I鈥檓 confident that it is not possible for them to update the firmware. My understanding is that the low power draw and low cost of digital watches is made possible by the use of a application-specific integrated circuit (ASIC). In an ASIC, the application logic is cast into the tiny silicon chip as a pattern of transistors (gates) and other passive circuit components. The application logic cannot be changed once the chip is fabricated. Fabrication requires a significant up-front investment, but once it鈥檚 set up, the cost per unit is very very low. You can think of it like pressing a record.

ASICs can have onboard memory registers for storing data, but the 鈥減rogram鈥 cannot be changed.

A related technology is field-programmable gate arrays (FPGAs). These are comparatively expensive (hundreds or thousands of dollars, rather than pennies), but the silicon can be 鈥渇lashed鈥 with a new configuration to change its behavior. They鈥檙e often used in prototyping rather than in consumer products.
Thanks for the info. That makes sense. I get the impression that an ASIC is a CPU that is designed just for this one purpose.
 

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Thanks for the info. That makes sense. I get the impression that an ASIC is a CPU that it designed just for this one purpose.
Exactly right. A CPU is designed to run 鈥渋nstructions鈥 that are part of, or arrive through, an 鈥渙perating system鈥. It has a sophisticated bootstrapping process to get all the various software elements up and running, loaded into volatile memory (RAM), etc. We use these all the time, but they鈥檙e fantastically complex.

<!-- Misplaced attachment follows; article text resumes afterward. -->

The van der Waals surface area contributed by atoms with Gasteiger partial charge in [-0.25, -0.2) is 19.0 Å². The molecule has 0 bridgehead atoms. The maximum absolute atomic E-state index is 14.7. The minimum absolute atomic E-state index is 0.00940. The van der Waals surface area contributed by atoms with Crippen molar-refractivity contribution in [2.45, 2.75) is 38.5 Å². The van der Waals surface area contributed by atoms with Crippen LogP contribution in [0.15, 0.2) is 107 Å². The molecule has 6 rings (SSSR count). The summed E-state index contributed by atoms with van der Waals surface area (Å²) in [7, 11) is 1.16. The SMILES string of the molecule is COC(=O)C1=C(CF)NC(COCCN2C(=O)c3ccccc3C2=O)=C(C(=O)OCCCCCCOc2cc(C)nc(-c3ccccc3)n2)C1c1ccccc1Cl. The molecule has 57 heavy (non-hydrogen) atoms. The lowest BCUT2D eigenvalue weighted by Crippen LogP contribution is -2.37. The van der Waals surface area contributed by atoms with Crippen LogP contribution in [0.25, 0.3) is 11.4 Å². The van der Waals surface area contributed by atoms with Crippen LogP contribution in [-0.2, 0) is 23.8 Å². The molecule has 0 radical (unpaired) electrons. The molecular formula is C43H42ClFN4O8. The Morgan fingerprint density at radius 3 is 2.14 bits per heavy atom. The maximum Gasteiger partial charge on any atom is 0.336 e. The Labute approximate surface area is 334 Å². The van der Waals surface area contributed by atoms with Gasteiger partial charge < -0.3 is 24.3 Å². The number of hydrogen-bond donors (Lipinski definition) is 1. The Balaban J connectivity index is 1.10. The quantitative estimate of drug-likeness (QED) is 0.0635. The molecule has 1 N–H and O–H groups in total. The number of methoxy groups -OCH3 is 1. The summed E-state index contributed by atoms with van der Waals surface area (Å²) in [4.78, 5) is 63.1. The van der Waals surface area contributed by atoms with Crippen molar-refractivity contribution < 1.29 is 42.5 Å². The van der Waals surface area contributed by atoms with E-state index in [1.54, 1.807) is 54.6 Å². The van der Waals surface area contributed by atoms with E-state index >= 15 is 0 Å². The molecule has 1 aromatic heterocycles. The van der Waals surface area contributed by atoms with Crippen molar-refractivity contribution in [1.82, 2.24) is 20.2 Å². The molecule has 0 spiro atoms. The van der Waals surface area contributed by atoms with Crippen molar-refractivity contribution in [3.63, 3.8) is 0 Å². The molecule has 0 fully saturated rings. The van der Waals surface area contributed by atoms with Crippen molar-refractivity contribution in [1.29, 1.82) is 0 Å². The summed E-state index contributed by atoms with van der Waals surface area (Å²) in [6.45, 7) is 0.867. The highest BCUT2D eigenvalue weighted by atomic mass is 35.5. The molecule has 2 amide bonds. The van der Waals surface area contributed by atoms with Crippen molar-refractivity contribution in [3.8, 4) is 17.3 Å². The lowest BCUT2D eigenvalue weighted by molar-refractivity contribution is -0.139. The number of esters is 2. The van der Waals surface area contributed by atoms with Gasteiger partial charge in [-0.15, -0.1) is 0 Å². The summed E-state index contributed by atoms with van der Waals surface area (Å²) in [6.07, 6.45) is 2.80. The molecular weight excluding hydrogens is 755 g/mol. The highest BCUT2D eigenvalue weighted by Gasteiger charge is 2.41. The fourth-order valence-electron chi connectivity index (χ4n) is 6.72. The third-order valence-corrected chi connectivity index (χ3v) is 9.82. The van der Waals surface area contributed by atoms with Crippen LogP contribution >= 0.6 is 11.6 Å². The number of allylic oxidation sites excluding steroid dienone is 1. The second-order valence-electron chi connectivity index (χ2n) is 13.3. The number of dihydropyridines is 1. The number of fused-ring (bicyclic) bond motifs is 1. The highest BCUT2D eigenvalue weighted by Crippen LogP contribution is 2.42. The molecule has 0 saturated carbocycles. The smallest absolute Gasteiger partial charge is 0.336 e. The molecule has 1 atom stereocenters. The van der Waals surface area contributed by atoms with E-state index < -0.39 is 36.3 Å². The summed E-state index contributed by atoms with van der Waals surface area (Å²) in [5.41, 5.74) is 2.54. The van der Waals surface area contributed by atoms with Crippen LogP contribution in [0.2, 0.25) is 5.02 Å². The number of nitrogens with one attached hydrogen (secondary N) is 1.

One step down in complexity is a microcontroller. Still generally has separate RAM modules (if I鈥檓 mot mistaken), but there鈥檚 no operating system. On startup, the program is read into memory from a nonvolatile store, and it simply runs. There鈥檚 no multitasking and very little bootstrapping. These are great for applications where timing is important: you don鈥檛 have to worry about your task being interrupted. Some of them even have built-in WiFi. They鈥檙e very cool. You can get them from for $30 (or even less) and use them in projects, there鈥檚 lots of good tutorials online. Arduino is a brand serving the hobby/education community.

Then you have ASICs. They may be configurable, in well-defined and limited ways, but they can鈥檛 be arbitrarily made to do something new. The behavior is baked into the silicon (which is basically a fancy rock).
 

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Discussion Starter · #34 ·
That is very interesting. Someone once wrote here that a watch as a state-machine, rather than a processor, microcontroller, or CPU. I didn't think that was the case then, and I really doubt it with these new Bluetooth watches. Thanks for posting that.
 

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That is very interesting. Someone once wrote here that a watch as a state-machine, rather than a processor, microcontroller, or CPU. I didn't think that was the case then, and I really doubt it with these new Bluetooth watches. Thanks for posting that.
That鈥檚 an interesting choice of words. It鈥檚 not really a hardware term (to me), more of a mathematics or computer science term. Those fields would probably regard all of these devices as state machines, just with different levels of complexity. I wonder what they would make of a calculator watch.